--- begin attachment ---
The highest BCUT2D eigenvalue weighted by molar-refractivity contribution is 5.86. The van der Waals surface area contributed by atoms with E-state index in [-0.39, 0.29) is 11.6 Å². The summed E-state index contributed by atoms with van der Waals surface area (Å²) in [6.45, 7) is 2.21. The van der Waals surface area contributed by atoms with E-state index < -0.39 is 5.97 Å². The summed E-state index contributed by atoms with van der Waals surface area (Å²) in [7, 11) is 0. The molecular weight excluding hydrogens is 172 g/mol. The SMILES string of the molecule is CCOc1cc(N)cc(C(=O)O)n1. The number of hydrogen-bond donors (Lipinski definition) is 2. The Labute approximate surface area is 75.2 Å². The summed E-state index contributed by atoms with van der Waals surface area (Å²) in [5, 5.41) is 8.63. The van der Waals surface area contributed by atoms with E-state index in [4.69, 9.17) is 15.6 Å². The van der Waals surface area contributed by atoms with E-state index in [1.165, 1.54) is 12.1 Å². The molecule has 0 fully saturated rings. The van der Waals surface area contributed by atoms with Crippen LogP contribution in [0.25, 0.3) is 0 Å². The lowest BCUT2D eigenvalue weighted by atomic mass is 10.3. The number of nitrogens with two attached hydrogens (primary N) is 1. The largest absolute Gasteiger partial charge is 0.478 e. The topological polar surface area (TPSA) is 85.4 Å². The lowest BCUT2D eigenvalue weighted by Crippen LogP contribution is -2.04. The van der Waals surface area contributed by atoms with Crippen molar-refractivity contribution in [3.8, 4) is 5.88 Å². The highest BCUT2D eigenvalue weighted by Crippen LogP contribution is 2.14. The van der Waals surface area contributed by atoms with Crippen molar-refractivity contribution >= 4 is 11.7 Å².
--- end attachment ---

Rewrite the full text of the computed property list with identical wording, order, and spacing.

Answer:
The highest BCUT2D eigenvalue weighted by molar-refractivity contribution is 5.86. The van der Waals surface area contributed by atoms with E-state index in [-0.39, 0.29) is 11.6 Å². The summed E-state index contributed by atoms with van der Waals surface area (Å²) in [6.45, 7) is 2.21. The van der Waals surface area contributed by atoms with E-state index < -0.39 is 5.97 Å². The summed E-state index contributed by atoms with van der Waals surface area (Å²) in [7, 11) is 0. The molecular weight excluding hydrogens is 172 g/mol. The SMILES string of the molecule is CCOc1cc(N)cc(C(=O)O)n1. The number of hydrogen-bond donors (Lipinski definition) is 2. The Labute approximate surface area is 75.2 Å². The summed E-state index contributed by atoms with van der Waals surface area (Å²) in [5, 5.41) is 8.63. The van der Waals surface area contributed by atoms with E-state index in [4.69, 9.17) is 15.6 Å². The van der Waals surface area contributed by atoms with E-state index in [1.165, 1.54) is 12.1 Å². The molecule has 0 fully saturated rings. The van der Waals surface area contributed by atoms with Crippen LogP contribution in [0.25, 0.3) is 0 Å². The lowest BCUT2D eigenvalue weighted by atomic mass is 10.3. The number of nitrogens with two attached hydrogens (primary N) is 1. The largest absolute Gasteiger partial charge is 0.478 e. The topological polar surface area (TPSA) is 85.4 Å². The lowest BCUT2D eigenvalue weighted by Crippen LogP contribution is -2.04. The van der Waals surface area contributed by atoms with Crippen molar-refractivity contribution in [3.8, 4) is 5.88 Å². The highest BCUT2D eigenvalue weighted by Crippen LogP contribution is 2.14. The van der Waals surface area contributed by atoms with Crippen molar-refractivity contribution >= 4 is 11.7 Å².